Beginning in the early 1920s, a studio-oriented system emerged in Hollywood. Several studios conducted ruthless pursuits of vertical monopolization during this decade by purchasing theater chains so that they could control all means of film production, distribution, and exhibition simultaneously. Government intervention in the late 1920s mildly attempted to more evenly distribute control of the industry. However, the Great Depression drove the smaller, competing studios into bankruptcy, consolidating power over the industry into the hands of five main studios: Warner Brothers, MGM, Paramount, RKO, and Twentieth Century Fox, as well as three other minor studios. These studios colluded with one another to corner the market, achieving vertical and horizontal integration of the industry so that by 1930, the studios controlled ninety-five percent of all film-industry production. It was their golden age, and up through the mid 1940s, they ruled Hollywood in an autocratic manner, controlling every detail of film production. Actors were forced into oppressive multi-year contracts in which many aspects of their public and private lives became dictated by the studios. Directors were officially regarded as technicians and often experienced little artistic control. Screenwriters had little creative input and instead story departments developed plot lines, which screenwriters adapted to studio specifications. In response to this autocratic behavior, Hollywood in the 1930s saw the formations of several unions and guilds, such as the Screen Actors Guild and the Screen Directors Guild, to combat the studios’ domineering practices. These unions managed to wrestle some of the power away from the studios; however, the union which would cause the most trouble for the studios, and thereby designate itself as the main target of the HUAC investigation, was the Screen Writer’s Guild.
In April of 1933, John Howard Lawson, the first president of the Screen Writer’s Guild (SWG) and one of the future Hollywood Ten defiantly declared to an audience of screenwriters, “The writer is the creator of motion pictures!” It might as well have been a declaration of war, because as far as the studio movie-producers were concerned, they had absolute control over the creation of motion pictures, and it would be a long, bitter battle before they relinquished any significant amount of their power. What ensued over the next eight years was indeed considerably evocative of a war, as the SWG and the studios fought and engaged in numerous struggles over the rights of the screenwriter. Initially, the SWG rallied around the cause of seeking greater wages and more control over screen credits. In the film industry, a writer’s job reputation relied on receiving a screen credit in a film; the more screen credits received, the greater job security a screenwriter enjoyed. This situation was coupled with the unfortunate fact that producers could, at their whim, advance or suppress a writer’s career simply by adding or deleting their names from the credits. In fact, producers were known to often allocate screen credits to only a few out of the many writers who worked on a film script, and under some extreme cases, even attributed screen credits to personal friends and associates entirely unconnected to the film.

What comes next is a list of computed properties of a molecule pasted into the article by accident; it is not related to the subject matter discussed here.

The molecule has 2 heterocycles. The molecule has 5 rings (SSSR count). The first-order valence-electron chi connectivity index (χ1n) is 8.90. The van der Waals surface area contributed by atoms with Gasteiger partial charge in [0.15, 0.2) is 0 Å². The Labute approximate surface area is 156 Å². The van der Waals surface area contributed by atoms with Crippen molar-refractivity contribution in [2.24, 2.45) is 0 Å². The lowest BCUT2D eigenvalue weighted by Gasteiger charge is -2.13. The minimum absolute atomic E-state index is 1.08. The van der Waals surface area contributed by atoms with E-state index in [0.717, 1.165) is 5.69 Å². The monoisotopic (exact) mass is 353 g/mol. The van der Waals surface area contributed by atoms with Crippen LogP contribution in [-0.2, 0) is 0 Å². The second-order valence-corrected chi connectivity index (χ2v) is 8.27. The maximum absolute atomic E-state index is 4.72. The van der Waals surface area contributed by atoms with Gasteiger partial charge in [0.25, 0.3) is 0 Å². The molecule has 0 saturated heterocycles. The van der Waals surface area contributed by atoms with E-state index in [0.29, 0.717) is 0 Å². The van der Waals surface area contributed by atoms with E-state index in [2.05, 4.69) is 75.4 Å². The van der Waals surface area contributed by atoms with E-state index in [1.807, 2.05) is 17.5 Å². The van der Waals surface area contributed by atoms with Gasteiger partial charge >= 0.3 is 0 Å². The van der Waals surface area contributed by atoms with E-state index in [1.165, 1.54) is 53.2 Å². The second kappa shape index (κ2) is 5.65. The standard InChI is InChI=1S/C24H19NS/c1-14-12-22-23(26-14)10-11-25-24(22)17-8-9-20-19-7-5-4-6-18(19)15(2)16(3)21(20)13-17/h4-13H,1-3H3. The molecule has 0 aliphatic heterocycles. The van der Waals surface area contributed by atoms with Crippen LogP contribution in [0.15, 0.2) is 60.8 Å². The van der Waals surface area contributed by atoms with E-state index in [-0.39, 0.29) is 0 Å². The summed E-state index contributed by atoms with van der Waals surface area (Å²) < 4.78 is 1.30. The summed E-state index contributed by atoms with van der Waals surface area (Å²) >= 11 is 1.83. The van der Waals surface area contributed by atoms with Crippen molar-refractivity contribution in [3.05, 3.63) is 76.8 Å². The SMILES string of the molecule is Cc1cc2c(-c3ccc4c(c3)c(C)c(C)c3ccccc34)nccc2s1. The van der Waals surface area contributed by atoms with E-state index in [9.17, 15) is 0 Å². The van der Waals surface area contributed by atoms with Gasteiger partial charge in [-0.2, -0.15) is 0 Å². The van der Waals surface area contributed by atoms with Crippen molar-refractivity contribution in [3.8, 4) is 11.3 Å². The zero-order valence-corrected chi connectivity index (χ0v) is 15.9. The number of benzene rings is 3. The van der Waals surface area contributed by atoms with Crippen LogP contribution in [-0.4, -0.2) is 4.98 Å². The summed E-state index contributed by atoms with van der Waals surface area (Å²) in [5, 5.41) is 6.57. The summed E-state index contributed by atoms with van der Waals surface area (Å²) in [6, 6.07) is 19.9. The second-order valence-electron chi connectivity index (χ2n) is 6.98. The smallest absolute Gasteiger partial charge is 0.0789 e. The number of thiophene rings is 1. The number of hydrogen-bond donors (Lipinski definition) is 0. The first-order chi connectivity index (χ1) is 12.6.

The studios refused to recognize the SWG, and so the screenwriters first struck in 1934 by boycotting the Academy Awards. Support for the SWG grew, until 1935 when a federal court declared the 1933 National Industrial Recovery Act unconstitutional, challenging SWG’s ability to unionize. Producers leaped at this opportunity to revise their policies, taking back the power SWG had wrestled from them, and blatantly ignoring requests made by the union in terms of screenwriter employment. This move only outraged many prominent writers of the era, driving them into the arms of the SWG and widening its support. Recognizing that they still needed leverage, the SWG forged a strong alliance with the writing guilds of the east coast, which empowered the union further. The SWG then flexed its boycotting muscle again at the 1936 Academy Awards. Meanwhile, the producers and studios rallied loyal writers, began a blacklist of SWG supporters, publicly denounced the east-west coast writers’ alliance, and threatened its current writers with severe consequences. Their tactics slowly drove a wedge into the SWG, and a split soon occurred. Several prominent, pro-studio writers, fearing that SWG was too radical, left the union and formed their own group, the Screen Playwrights (SP), which was embraced by the producers and became a company union. Lured by generous, long-term contracts and frightened by the studios’ threats, more and more of the SWG members defected and joined the SP, until the SWG was officially forced to dissolve. However, when producers continued to abuse their power over screen credits, many SP members realized they had been betrayed and the SWG was reformed. Concurrently in 1937, the Wagner Act of 1935 finally became enforced, outlawing company unions and securing the Guild’s right to negotiate with producers. For the next four years, however, the studio producers challenged the constitutionality of the Wagner Act, until the threat of a strike by the SWG in 1941 finally brought the producers to sign their first contract with the screenwriters union. The authority of the SWG seemed settled for good, until the studios found another way to strike back in 1947.